MeshFilter mf = go.AddComponent<MeshFilter>();
    mf.mesh = meshGenerator.FromData(data);
    
    MeshCollider mc = go.AddComponent<MeshCollider>();
    mc.sharedMesh = mf.mesh;

    MeshRenderer mr = go.AddComponent<MeshRenderer>();
    mr.materials = new Material[2] {mazeMat1, mazeMat2};
}

Finally, in order to call DisplayMaze(), add the following line to the end of GenerateNewMaze():

    DisplayMaze();

By itself, a Mesh is simply data. It isn't visible until assigned to an object (more specifically, the object's MeshFilter) in the scene. Thus DisplayMaze() doesn't only call MazeMeshGenerator.FromData(), but rather inserts that call in the middle of instantiating a new GameObject, setting the Generated tag, adding MeshFilter and the generated mesh, adding MeshCollider for colliding with the maze, and finally adding MeshRenderer and materials.

Having programmed the MazeMeshGenerator class, and instantiated it in MazeConstructor, hit Play now:

Single quad

You’ve built a textured quad completely from code! That's an exciting and important beginning, so pause here to review your work up to this point if you don't completely understand how it works.

Next up is a rather significant refactor of FromData(); replace it entirely with:

public Mesh FromData(int[,] data)
{
    Mesh maze = new Mesh();

    //3
    List<Vector3> newVertices = new List<Vector3>();
    List<Vector2> newUVs = new List<Vector2>();

    maze.subMeshCount = 2;
    List<int> floorTriangles = new List<int>();
    List<int> wallTriangles = new List<int>();

    int rMax = data.GetUpperBound(0);
    int cMax = data.GetUpperBound(1);
    float halfH = height * .5f;

    //4
    for (int i = 0; i <= rMax; i++)
    {
        for (int j = 0; j <= cMax; j++)
        {
            if (data[i, j] != 1)
            {
                // floor
                AddQuad(Matrix4x4.TRS(
                    new Vector3(j * width, 0, i * width),
                    Quaternion.LookRotation(Vector3.up),
                    new Vector3(width, width, 1)
                ), ref newVertices, ref newUVs, ref floorTriangles);

                // ceiling
                AddQuad(Matrix4x4.TRS(
                    new Vector3(j * width, height, i * width),
                    Quaternion.LookRotation(Vector3.down),
                    new Vector3(width, width, 1)
                ), ref newVertices, ref newUVs, ref floorTriangles);


                // walls on sides next to blocked grid cells

                if (i - 1 < 0 || data[i-1, j] == 1)
                {
                    AddQuad(Matrix4x4.TRS(
                        new Vector3(j * width, halfH, (i-.5f) * width),
                        Quaternion.LookRotation(Vector3.forward),
                        new Vector3(width, height, 1)
                    ), ref newVertices, ref newUVs, ref wallTriangles);
                }

                if (j + 1 > cMax || data[i, j+1] == 1)
                {
                    AddQuad(Matrix4x4.TRS(
                        new Vector3((j+.5f) * width, halfH, i * width),
                        Quaternion.LookRotation(Vector3.left),
                        new Vector3(width, height, 1)
                    ), ref newVertices, ref newUVs, ref wallTriangles);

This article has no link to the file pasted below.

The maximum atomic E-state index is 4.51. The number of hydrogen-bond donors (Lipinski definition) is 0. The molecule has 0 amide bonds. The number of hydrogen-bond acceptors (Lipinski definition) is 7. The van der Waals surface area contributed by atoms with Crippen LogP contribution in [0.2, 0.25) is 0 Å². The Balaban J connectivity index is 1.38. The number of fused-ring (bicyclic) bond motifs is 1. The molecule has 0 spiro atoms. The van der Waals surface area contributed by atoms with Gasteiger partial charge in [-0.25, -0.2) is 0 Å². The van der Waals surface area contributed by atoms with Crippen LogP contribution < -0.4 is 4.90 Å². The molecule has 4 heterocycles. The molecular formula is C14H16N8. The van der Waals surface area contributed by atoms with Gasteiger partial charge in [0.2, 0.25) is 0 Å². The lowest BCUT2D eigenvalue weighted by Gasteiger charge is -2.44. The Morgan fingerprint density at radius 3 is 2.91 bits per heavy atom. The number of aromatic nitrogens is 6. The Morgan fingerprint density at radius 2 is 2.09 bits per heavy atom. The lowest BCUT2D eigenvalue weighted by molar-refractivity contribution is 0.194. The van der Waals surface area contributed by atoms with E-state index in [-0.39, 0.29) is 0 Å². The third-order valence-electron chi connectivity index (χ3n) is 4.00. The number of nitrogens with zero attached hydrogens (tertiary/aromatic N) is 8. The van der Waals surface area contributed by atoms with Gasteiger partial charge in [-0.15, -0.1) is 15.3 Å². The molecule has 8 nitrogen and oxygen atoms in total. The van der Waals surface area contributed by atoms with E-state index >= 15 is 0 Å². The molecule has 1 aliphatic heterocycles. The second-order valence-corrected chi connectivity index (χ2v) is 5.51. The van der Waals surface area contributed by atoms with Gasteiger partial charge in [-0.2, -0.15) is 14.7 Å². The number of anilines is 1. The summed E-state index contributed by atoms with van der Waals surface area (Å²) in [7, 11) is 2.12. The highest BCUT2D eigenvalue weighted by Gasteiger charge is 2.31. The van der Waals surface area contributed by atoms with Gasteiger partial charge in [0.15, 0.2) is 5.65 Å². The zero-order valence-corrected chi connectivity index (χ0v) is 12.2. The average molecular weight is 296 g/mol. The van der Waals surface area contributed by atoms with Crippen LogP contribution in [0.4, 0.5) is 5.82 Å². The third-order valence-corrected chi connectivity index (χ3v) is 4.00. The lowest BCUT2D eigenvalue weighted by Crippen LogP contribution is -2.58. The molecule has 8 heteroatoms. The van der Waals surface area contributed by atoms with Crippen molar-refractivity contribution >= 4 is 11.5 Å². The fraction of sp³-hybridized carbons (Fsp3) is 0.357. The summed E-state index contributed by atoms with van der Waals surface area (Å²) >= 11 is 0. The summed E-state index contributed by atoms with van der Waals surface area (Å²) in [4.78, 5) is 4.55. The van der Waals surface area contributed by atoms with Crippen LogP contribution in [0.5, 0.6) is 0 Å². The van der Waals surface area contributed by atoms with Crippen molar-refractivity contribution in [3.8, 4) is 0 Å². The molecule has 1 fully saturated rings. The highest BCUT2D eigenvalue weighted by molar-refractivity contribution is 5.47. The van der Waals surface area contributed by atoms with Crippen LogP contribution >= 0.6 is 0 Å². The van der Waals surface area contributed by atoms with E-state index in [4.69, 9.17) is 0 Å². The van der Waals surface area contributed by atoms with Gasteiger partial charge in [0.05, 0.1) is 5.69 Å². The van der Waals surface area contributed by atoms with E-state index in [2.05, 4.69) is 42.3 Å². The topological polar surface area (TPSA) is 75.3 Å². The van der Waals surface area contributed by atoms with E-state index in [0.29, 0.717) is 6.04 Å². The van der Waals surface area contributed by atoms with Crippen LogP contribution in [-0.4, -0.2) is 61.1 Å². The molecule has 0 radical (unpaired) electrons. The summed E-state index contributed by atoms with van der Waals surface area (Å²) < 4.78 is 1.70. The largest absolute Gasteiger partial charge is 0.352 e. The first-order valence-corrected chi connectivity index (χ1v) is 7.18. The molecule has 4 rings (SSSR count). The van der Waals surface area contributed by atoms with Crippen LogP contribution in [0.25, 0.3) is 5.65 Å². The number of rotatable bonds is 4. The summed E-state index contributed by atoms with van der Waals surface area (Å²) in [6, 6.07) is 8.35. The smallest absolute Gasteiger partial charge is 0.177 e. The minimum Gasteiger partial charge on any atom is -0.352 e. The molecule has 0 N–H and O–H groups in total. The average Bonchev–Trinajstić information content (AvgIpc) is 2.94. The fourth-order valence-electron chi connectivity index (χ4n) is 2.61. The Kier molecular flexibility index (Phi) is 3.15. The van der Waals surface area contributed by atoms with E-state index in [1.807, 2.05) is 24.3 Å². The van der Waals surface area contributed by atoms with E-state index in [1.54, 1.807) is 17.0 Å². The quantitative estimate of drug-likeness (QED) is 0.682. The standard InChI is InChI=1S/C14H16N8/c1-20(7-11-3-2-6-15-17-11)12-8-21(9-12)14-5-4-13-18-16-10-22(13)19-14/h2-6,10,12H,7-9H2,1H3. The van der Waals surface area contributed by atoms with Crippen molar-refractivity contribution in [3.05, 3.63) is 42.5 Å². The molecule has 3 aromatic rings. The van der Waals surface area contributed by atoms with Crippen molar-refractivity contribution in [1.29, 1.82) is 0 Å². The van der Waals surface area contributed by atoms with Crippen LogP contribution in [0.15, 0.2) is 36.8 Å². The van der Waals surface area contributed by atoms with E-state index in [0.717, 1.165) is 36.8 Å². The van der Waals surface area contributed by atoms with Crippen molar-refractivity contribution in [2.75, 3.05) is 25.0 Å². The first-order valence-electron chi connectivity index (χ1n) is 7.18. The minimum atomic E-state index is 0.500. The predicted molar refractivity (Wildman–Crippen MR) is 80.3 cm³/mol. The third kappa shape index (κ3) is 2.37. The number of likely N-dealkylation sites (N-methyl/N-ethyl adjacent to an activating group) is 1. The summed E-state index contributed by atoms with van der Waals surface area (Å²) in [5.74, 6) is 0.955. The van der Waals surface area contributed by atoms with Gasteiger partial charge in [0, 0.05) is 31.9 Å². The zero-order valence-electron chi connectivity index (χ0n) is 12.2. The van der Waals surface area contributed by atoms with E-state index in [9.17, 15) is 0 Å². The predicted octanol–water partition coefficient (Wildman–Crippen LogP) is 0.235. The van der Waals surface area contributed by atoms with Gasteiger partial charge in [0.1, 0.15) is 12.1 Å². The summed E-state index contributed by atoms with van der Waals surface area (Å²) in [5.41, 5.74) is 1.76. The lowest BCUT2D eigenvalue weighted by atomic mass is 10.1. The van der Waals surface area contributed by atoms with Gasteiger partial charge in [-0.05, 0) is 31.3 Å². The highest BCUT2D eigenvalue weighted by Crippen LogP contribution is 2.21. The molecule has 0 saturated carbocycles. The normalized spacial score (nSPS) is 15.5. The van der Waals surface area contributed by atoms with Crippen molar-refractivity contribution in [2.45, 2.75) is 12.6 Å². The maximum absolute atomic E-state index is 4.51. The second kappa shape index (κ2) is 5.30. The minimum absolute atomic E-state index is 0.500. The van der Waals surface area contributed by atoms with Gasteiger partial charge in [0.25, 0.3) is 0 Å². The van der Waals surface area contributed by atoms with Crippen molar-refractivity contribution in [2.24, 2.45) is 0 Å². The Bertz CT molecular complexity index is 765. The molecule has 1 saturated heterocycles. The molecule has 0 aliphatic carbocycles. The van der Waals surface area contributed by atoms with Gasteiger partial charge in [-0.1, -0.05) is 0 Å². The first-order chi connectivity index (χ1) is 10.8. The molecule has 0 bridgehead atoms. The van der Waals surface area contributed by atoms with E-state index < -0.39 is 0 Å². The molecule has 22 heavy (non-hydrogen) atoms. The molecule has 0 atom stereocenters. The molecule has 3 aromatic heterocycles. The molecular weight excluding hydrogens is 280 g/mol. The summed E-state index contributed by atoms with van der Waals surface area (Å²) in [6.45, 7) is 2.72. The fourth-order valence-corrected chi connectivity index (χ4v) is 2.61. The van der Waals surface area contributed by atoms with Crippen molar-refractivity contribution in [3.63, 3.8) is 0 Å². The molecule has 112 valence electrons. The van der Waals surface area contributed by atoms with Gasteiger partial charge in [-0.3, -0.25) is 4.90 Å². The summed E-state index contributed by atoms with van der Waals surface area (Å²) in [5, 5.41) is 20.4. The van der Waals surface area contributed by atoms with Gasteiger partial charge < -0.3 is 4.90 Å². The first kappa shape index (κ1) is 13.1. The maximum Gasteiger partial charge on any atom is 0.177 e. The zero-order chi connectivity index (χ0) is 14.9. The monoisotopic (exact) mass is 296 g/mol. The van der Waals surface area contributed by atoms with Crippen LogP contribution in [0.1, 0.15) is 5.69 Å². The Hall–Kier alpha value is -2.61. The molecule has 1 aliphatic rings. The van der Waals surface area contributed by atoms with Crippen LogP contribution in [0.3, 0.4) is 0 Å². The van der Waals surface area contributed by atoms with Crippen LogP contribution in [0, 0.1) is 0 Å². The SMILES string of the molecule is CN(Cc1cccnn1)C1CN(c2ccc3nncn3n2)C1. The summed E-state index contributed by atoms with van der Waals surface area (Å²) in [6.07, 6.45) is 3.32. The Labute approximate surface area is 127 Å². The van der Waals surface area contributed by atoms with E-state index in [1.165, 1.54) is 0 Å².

}

                if (j - 1 < 0 || data[i, j-1] == 1)
                {
                    AddQuad(Matrix4x4.TRS(
                        new Vector3((j-.5f) * width, halfH, i * width),
                        Quaternion.LookRotation(Vector3.right),
                        new Vector3(width, height, 1)
                    ), ref newVertices, ref newUVs, ref wallTriangles);
                }

                if (i + 1 > rMax || data[i+1, j] == 1)
                {
                    AddQuad(Matrix4x4.TRS(
                        new Vector3(j * width, halfH, (i+.5f) * width),
                        Quaternion.LookRotation(Vector3.back),
                        new Vector3(width, height, 1)
                    ), ref newVertices, ref newUVs, ref wallTriangles);
                }
            }
        }
    }

    maze.vertices = newVertices.ToArray();
    maze.uv = newUVs.ToArray();
    
    maze.SetTriangles(floorTriangles.ToArray(), 0);
    maze.SetTriangles(wallTriangles.ToArray(), 1);

    //5
    maze.RecalculateNormals();

    return maze;
}

//1, 2
private void AddQuad(Matrix4x4 matrix, ref List<Vector3> newVertices,
    ref List<Vector2> newUVs, ref List<int> newTriangles)
{
    int index = newVertices.Count;

    // corners before transforming
    Vector3 vert1 = new Vector3(-.5f, -.5f, 0);
    Vector3 vert2 = new Vector3(-.5f, .5f, 0);
    Vector3 vert3 = new Vector3(.5f, .5f, 0);
    Vector3 vert4 = new Vector3(.5f, -.5f, 0);

    newVertices.Add(matrix.MultiplyPoint3x4(vert1));
    newVertices.Add(matrix.MultiplyPoint3x4(vert2));
    newVertices.Add(matrix.MultiplyPoint3x4(vert3));
    newVertices.Add(matrix.MultiplyPoint3x4(vert4));

    newUVs.Add(new Vector2(1, 0));
    newUVs.Add(new Vector2(1, 1));
    newUVs.Add(new Vector2(0, 1));
    newUVs.Add(new Vector2(0, 0));

    newTriangles.Add(index+2);
    newTriangles.Add(index+1);
    newTriangles.Add(index);

    newTriangles.Add(index+3);
    newTriangles.Add(index+2);
    newTriangles.Add(index);
}

Whew — that last batch of code was long! But again, it’s pretty much the same thing over and over with a few numbers changed. In particular, the code to generate a quad was moved into a separate AddQuad() method in order to call that repeatedly for the floor, ceiling, and walls of each grid cell.

  1. The final three parameters to AddQuad() are the same list of vertices, UVs, and triangles to append to. Meanwhile, the first line of the method gets the index to start from; as more quads are appended, the index will increase.